23 October, 2013
NINa: You've been making industrial and metal music for the last 12 years. What are 5 major changes you've noticed about the scene: older and newer bands, fans, support, music directions?
Jimmie Jones: Actually it's been longer than that. I started way back when I was in my teens playing bass for metal bands around the San Francisco Bay Area. For lack of better terminology, Eroded Pride is just the girlfriend I've had the longest.
The scene hasn't changed much in my opinion. You sadly have bands no matter where they are...
Read full interview at http://industrialrock.net/php-files_en/articles.php?article_id=505
Conducted by Fabryka Music Magazine
01. Cemetery Dance, 02. Alone, 03. March, 04. Pathology, 05. Death of SYNOD, 06. Bang, 07. Castigame, 08. Declaration, 09. Gallows, 10. Testosterone Conspiracy, 11. Flatline
Eroded Pride makes music on their own terms that should be appreciated by listeners who enjoy the conservative style of 90's industrial metal. The band, a musical initiative of Jimmie Jones, was founded as a quartet in 2001. After releasing Surviving Reno: the Biggest Little Headache debut, the line-up shrunk to a solo project 12 years later. However, for the purpose of recording the follow-up Short Attention-span Theatre album, Jimmie invited an L.A. guitar player — Todd Szklennik.
The opening track, "Cemetery Dance" refers to vampire mythos and as such was tuned to sound creepy. It brings almost spoken, neglectful and slightly distorted vocals supported by guitar riffs and a mechanical set of samples.
"Alone" sounds almost the same, but it is enriched with individual guitar riffs and matching sampling. The vocals are performed with some kind of disdain. Lyrically, it is a dark love story about a possessive, psychotic boy who falls in love with a girl. He locks her in a basement like a plastic doll, so he'll never feel alone again.
"March", accompanied by a recently released music video may be highly appreciated by die-hard Ministry fans. In addition, it refers to the politics in a way which lets listeners project their own political beliefs. Since we're talking about both Ministry and the US, there are speeches of G.W. Bush. He earned musicians interest due to his ridiculous sense of humor and frequent faux pas. Simple, march-friendly arrangements written for bass and guitar are surrounded by a cloud of industrial sampling.
The tale behind the next song, "Pathology" could perfectly suit a horror movie storyline. Imagine a mortician who works in a hospital. He passes by a junkie hooker on his way to work every night. She draws his interest but he's a shy guy. He's even more inspired to learn what was her story when she disappears one night. How will it end? A hint - on a steel morgue table. The track sounds memorable thanks to a dominating bass line, basic drum machine beats and synthesizers supported by vocals.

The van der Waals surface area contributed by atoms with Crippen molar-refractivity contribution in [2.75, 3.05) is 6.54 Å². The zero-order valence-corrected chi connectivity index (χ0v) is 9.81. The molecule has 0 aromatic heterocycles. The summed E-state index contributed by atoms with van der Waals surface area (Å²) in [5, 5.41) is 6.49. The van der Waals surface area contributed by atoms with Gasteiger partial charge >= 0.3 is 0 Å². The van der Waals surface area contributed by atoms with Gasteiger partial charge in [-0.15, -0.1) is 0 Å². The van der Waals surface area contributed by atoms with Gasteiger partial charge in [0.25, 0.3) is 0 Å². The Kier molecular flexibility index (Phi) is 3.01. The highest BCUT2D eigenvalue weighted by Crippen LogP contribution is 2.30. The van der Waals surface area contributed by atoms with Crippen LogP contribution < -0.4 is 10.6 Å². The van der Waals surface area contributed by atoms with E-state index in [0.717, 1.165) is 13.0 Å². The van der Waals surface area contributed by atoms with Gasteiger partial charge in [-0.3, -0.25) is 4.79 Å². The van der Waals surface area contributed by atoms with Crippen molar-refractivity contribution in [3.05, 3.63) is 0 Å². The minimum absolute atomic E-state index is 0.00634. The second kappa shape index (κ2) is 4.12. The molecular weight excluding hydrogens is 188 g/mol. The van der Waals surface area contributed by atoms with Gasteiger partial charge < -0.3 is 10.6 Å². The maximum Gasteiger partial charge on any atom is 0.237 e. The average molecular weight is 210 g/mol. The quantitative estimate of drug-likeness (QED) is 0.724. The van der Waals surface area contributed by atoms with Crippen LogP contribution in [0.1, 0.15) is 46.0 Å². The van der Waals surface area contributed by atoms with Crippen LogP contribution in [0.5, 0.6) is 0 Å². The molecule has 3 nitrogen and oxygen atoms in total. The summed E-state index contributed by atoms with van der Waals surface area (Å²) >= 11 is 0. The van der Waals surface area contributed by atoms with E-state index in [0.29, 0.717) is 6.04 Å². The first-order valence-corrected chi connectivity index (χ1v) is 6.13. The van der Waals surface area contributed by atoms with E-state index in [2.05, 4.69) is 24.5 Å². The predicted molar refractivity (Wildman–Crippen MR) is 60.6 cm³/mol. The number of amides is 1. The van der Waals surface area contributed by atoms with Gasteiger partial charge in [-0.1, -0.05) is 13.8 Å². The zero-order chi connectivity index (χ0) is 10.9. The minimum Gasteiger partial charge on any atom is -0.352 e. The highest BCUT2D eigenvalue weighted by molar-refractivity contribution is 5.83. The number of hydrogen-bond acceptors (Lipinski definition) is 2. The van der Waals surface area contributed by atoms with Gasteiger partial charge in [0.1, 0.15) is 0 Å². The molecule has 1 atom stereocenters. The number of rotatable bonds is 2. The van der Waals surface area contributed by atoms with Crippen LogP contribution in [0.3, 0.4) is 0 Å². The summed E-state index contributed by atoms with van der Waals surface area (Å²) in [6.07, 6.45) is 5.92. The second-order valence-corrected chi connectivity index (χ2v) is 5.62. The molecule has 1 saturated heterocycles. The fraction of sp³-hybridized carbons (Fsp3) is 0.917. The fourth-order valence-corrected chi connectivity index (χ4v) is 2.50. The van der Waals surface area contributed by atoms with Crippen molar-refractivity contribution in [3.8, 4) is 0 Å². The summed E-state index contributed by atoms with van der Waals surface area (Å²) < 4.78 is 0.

"Death of SYNOD" is accented by a catchy beat, additionally amplified by looped metal guitar riffs. Listeners may enjoy the shouted and spoken vocals layered with a slight distortion effect. A gentle touch of techno essentials plays a big part in this composition. SYNOD was planned to be another of Jimmie’s projects. Since the music sounded like Eroded Pride, he stuck to the original band, resulting in the death of the SYNOD idea.
"Bang" sounds quite frolicsome, like the music you may have heard from Revolting Cocks or MLWTTKK with the belligerent punk spirit of The Sex Pistols. Musically, there's less of electronica but more of a rock sound based on bass, guitar and drums. The overall atmosphere of the track is quite heavy, mainly thanks to the guitar riffs. A sentimental harmonica sound (as recognisable and standing out as a saxophone’s), gives the song an organic vibe. Should you also think about the Wild West? Sounds correct. In this track, Jimmie takes on the role of a demon telling the tale of Billy the Kid’s afterlife showdown with the devil.
A guitar driven roller-caster underlined by the bass line opens "Castigame". It is then replaced with dense rap vocals skillfully performed by guest vocalist Esko of Illaborate Minds. Intensified guitar riffs return in the chorus. Yet, when it seems that all hell will break loose, the whole anger is squeezed back into controlled boundaries and prolonged to last a few more minutes.
Speaking of anger, "Declaration" is a song about releasing strong emotions. The composition is solid and lacks improvisation or any softer moments as if it was to create a raw, rebellious mood. Screamed vocals match the bass, guitar and drum very well.
"Gallows" sounds both heavy and depressing. The atmosphere is supported by lyrics speaking of a man on death row who comes to terms with his life, actions and fate. The bleakness of the situation is expressed also through piano chords and shouted vocals.